The Shingled magnetic recording NAS debacle


Shingled magnetic recording was a brilliant hack when Seagate announced their 8 TB archival drive in 2014. SMR drives partially overlap tracks, exploiting the fact read heads are narrower than write heads. You can achieve greater density for less cost this way, but it means subsequent writes require adjacent tracks to also be rewritten, which negatively affects random-write performance.

As an industry we decided the best use for these drives were price-sensitive and WORM applications, like content delivery.

So it came as a surprise when sysadmins began noticing their new Western Digital Red NAS drives were dropping out of NAS RAIDs and ZFS pools owing to random write timeouts and failures. This behaviour is consistent with how SMR drives respond to random writes, as RAID and ZFS store their metadata. This thread on the Smartmontools bug tracker was eye-opening:

There are a lot of SMR drives quietly submarining into supply channels that are programmed to “look” like “conventional” drives (CMR). This appears to be an attempt to end-run around consumer resistance … WD and Seagate are both shipping drive-managed SMR (DM-SMR) drives which don’t report themselves as SMR when questioned via conventional means. … What’s worse, they’re shipping DM-SMR drives as “RAID” and “NAS” drives

Western Digital finally admitted that many of their drives now use SMR, including their Red drives which are advertised for use in NASs. Blocks and Files reported that Seagate and Toshiba have admitted to doing the same thing, though both made clear that none of their NAS-branded drives do.

There is so much to technically unpack about this story, but I’m just as interested in the human element.

From the outside it seems downright bizarre that WD specifically would squander the wave of positive press they were riding from the likes of Backblaze saying their drives—and those of their HGST subsidiary—were more trustworthy and reliable. With one management decision, engineers will now be second-guessing their choices for using WD drives in their storage arrays. Is this drive on WD’s SMR list? If not, can I trust that it doesn’t use it, given they were willing to hide the fact before?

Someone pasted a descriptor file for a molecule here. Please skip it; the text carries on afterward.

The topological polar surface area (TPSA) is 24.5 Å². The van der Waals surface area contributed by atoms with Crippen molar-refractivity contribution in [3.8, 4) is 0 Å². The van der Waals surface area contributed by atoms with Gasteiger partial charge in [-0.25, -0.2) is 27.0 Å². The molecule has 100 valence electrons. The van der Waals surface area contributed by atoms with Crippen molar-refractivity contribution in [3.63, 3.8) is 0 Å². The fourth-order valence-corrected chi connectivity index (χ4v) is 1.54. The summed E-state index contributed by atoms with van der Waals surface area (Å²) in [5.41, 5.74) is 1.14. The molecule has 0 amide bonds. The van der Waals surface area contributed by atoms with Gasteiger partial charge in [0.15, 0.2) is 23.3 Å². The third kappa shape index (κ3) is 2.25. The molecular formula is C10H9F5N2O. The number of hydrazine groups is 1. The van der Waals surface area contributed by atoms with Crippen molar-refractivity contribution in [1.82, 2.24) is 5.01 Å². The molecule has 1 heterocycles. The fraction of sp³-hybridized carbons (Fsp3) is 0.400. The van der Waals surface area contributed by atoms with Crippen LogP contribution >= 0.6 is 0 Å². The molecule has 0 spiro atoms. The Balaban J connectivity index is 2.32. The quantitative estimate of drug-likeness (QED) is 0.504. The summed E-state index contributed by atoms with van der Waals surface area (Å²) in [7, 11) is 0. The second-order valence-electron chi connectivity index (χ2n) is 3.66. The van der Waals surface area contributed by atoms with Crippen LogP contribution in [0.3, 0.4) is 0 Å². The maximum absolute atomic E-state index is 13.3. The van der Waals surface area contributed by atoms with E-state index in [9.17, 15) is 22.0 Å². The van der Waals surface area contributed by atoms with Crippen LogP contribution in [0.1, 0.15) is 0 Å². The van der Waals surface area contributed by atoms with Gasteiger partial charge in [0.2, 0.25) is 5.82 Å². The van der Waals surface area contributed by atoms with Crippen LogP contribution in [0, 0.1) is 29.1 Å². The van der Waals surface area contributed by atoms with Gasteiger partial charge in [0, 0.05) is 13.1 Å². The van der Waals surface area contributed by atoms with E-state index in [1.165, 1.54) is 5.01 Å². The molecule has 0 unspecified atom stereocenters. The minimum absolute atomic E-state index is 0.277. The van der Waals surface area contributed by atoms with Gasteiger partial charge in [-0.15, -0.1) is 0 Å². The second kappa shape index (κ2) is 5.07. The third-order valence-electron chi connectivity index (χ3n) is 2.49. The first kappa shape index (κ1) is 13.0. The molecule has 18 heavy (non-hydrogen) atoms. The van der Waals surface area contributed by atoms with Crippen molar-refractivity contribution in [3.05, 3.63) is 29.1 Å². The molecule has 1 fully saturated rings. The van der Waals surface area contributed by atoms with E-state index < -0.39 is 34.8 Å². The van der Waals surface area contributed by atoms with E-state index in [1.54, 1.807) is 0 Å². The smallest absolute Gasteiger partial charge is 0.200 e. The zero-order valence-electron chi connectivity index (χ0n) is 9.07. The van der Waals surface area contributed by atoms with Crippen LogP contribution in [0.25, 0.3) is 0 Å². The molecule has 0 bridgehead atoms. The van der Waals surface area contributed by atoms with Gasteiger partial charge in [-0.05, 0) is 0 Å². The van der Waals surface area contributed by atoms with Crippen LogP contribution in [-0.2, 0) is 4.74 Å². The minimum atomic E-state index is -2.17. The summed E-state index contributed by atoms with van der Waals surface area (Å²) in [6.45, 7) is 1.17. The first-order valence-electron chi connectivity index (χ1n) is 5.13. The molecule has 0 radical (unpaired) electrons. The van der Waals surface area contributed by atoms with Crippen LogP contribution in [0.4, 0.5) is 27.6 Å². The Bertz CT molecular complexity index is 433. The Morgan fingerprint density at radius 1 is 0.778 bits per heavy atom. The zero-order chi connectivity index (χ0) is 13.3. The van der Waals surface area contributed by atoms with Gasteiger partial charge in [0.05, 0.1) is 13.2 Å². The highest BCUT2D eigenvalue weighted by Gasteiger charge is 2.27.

For this to have happened, management at these companies would have had to decide explicitely or otherwise that:

  1. Using SMR would make their devices cheaper

  2. Using SMR would save them money producing each unit

  3. Buyers wouldn’t notice

The first two points I get, they’re business reality. Profit margins on complicated, mass-produced tech like this must be receding faster than my early-30s hairline (welp), and competition for research and development is steep. Offering a cheaper product in (1) would be reasonable; keeping the margin in (2) seems dubious but at least you can understand it.

But (3) was a gross miscalculation. Even if they thought they’d sufficiently improved the performance of SMR for use in general computing and NASs, adding fresh SMR drives to RAIDs and ZFS pools immediately and transparently demonstrates this to be false.

Which is all the more reason obfuscating the use of SMR was bizarre. The fact they did is an admission that people wouldn’t voluntarily choose to use the tech, especially in specific work loads like NASs. If we follow this to its logical conclusion:

  1. Customers would have bought what they thought were conventional drives, informed by the fact they’re labelled as NAS drives for use in RAID arrays that require decent random-write performance, especially during resilvering.

  2. The drives would immediately report problems that are consistent with outright failures on conventional hardware. SMR-aware tools on Linux and FreeBSD wouldn’t notice, because their SMR operation has been obfuscated.

  3. Customers would report these faults, lodge support cases, and return items at the cost of the manufacturer. Replacement units wouldn’t solve the problem, as the fundamental tech isn’t designed for the purpose in which its being used and advertised. People become sad.

It’s good we have SMR drives; they provide the cost benefits of cold storage but with immediate read access. But just as I wouldn’t use USB flash storage for a ZFS ZIL SLOG, or wear my hat on my elbow, SMR is not fit for NAS use.

Companies and their PR departments never get that it wasn’t the use of $tech that generated animosity, it’s that it was hidden. It’s not the first time it’s happened, and we all know it won’t be the last. Hey that’s a good paragraph, I’ll quote it next time!

Author bio and support


Ruben Schade is a technical writer and IaaS engineer in Sydney, Australia who refers to himself in the third person in bios. Wait, not BIOS… my brain should be EFI by now.

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